The study by Ford et al.1 offers further evidence that higher serum 25-hydroxyvitamin D [25(OH)D] levels are associated with reduced mortality rates. They found a 7% reduction [95% confidence interval (CI): −1 to 14) in hazard ratio per 10-nmol/l increase in serum 25(OH)D level. However, if one plots the data in that paper’s Table 2, assuming a mean value of 35 nmol/l for the first quartile, the reduction is ∼17% per 10 nmol/l for the lowest three quartiles [25(OH)D < 75 nmol/l]. Data for levels >75 nmol/l show evidence of a slight, non-statistically significant, increase in hazard ratio.
Other studies have reported similar dose–response relations. For example, odds ratios for breast cancer incidence and for colorectal cancer in observational studies declined rapidly from 15 to 40 nmol/l, fell more slowly to 70 or 80 nmol/l and showed little additional change for higher 25(OH)D levels.2 Further study found that as the follow-up period after blood draw increased beyond 3 years, results for breast cancer were no longer statistically significant, although those for colorectal cancer were.3 A single value of 25(OH)D level apparently loses prognostic value over time, as levels can change with changes in lifestyle. For breast cancer, previous work discussed by Grant2 found that detection rates show seasonality, with highest values in spring and autumn, and that rapid tumour growth beyond 1–3 mm requires angiogenesis. One mechanism whereby vitamin D reduces cancer risk is antiangiogenesis. Evidently, colorectal cancer tumours grow more slowly. Also, the follow-up period does not seem to be an issue with studies of cardiovascular disease outcomes.4 In cardiovascular disease, the atherosclerotic process apparently progresses slowly over several years, with no rapid progression phase.
The long follow-up periods may have been the reason that the Vitamin D Pooling Project failed to find inverse correlations between the prediagnostic serum 25(OH)D level and any of seven types of cancer.5 The follow-up periods ranged from 1.7 to 10.8 years, with a median value of 4.5 years. In addition, few cases had serum 25(OH)D levels >75 nmol/l, so the 95% CIs for the highest quantile were generally about ±50%.6 Further evidence of a beneficial role of vitamin D is that survival rates after diagnosis have been reported for seven types of cancer: breast, colorectal, lung and prostate cancer, as well as melanoma, non-Hodgkin’s lymphoma and chronic lymphocytic leukaemia.7
One issue that the Ford et al. paper raised was the recent vitamin D recommendations by the Institute of Medicine (IOM) of the National Academies: 600–800 IU/day. The IOM also stated that the only benefit of vitamin D with strong scientific support was for bones, and that 50 nmol/l was an adequate serum 25(OH)D level. The report also raised concerns about health risks of higher serum 25(OH)D levels, but admitted that no adverse effects have been reported for vitamin D intakes of
In other disciplines, such as atmospheric sciences, in which I spent most of my salaried career, all peer-reviewed published evidence is taken into account when making scientific assessments. Analogies exist between vitamin D studies and atmospheric studies of constituents: ecological studies are analogous to satellite mapping studies; nested case–control studies are analogous to Lagrangian studies, in which aircraft follow a parcel of the atmosphere for several hours to observe atmospheric processes; case–control studies are analogous to many measurements of the atmospheric constituents at one location, and cross-sectional studies are analogous to survey flights sampling many different air masses. Also, laboratory studies are similar in both fields, and modelling studies—such as the estimate of the reduction in mortality rate if serum 25(OH)D levels were increased from 60 to 105 nmol/l at the population level, as in Ref. 45 in Ford1—are similar to modelling studies of ozone depletion and climate change. Furthermore, when scientific assessments are made, they generally include the best scientists in the field, are made in an open fashion, invite reviewers’ comments and respond to comments, as done by the Intergovernmental Panel on Climate Change. The IOM followed only one of these steps, inviting comments, but is unwilling to release the comments.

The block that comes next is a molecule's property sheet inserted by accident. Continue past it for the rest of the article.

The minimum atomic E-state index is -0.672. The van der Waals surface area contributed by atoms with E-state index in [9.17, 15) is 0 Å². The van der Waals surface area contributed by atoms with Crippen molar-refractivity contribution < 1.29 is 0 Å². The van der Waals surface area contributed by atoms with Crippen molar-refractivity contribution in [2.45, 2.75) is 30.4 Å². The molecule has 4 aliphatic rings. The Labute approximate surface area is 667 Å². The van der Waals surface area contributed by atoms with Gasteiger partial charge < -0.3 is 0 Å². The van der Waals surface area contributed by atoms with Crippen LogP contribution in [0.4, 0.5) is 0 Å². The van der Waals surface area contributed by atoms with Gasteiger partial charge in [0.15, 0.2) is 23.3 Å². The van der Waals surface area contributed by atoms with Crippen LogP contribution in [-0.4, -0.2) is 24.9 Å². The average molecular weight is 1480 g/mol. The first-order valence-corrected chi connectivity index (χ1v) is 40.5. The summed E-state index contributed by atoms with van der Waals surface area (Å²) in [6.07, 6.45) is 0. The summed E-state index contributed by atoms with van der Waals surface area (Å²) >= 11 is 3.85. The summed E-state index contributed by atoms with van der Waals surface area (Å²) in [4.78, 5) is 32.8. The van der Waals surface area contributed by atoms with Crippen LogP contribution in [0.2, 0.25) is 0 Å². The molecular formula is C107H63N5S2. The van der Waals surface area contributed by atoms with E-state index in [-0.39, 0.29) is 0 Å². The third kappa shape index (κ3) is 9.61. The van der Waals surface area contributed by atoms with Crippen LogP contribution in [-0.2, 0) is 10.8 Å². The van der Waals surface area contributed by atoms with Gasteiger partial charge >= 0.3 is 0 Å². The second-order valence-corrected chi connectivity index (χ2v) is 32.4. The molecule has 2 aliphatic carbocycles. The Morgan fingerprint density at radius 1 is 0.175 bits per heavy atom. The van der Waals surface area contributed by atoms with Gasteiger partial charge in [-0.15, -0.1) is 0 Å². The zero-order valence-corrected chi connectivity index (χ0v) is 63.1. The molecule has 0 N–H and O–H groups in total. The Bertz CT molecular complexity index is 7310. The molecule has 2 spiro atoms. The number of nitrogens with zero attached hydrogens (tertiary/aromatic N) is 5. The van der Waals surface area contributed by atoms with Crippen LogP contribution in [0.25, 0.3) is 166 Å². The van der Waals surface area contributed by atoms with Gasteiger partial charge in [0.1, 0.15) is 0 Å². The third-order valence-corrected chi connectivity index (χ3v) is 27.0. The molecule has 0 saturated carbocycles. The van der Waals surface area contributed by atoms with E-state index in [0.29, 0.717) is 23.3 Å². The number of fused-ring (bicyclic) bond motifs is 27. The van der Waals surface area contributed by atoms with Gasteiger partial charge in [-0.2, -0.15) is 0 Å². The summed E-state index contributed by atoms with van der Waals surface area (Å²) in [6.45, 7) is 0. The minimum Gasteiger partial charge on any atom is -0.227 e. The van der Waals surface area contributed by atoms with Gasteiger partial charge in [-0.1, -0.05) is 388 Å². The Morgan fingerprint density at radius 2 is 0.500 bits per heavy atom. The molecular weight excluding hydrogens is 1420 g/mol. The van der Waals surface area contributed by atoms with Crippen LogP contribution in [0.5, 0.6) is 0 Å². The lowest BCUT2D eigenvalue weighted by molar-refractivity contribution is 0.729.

Finally, if we assume that serum 25(OH)D levels should be >75 nmol/l for optimal health, how can people achieve those levels? Although solar UVB irradiance is the primary source for most people, most people do not get enough sunlight because of such factors as lifestyle and use of sunscreen. Another option is to supplement with vitamin D3 (cholecalciferol). The conventional rule is that serum 25(OH)D levels increase by ∼15–25 nmol/l for each 1000 IU/day of vitamin D. However, as a recent paper showed, considerable individual variation occurs in the USA between oral vitamin D intake and serum 25(OH)D level. This work found that the serum 25(OH)D level for White Americans with zero oral vitamin D intake was 83.5 nmol/l, with a 95% CI of ±45 nmol/l.11 Thus, testing of serum 25(OH)D levels before supplementing and after supplementing for a few months seems to be required to permit individuals to achieve the desired serum 25(OH)D level.
The health benefits of higher serum 25(OH)D levels appear to be significant and at little cost or risk of adverse health effects.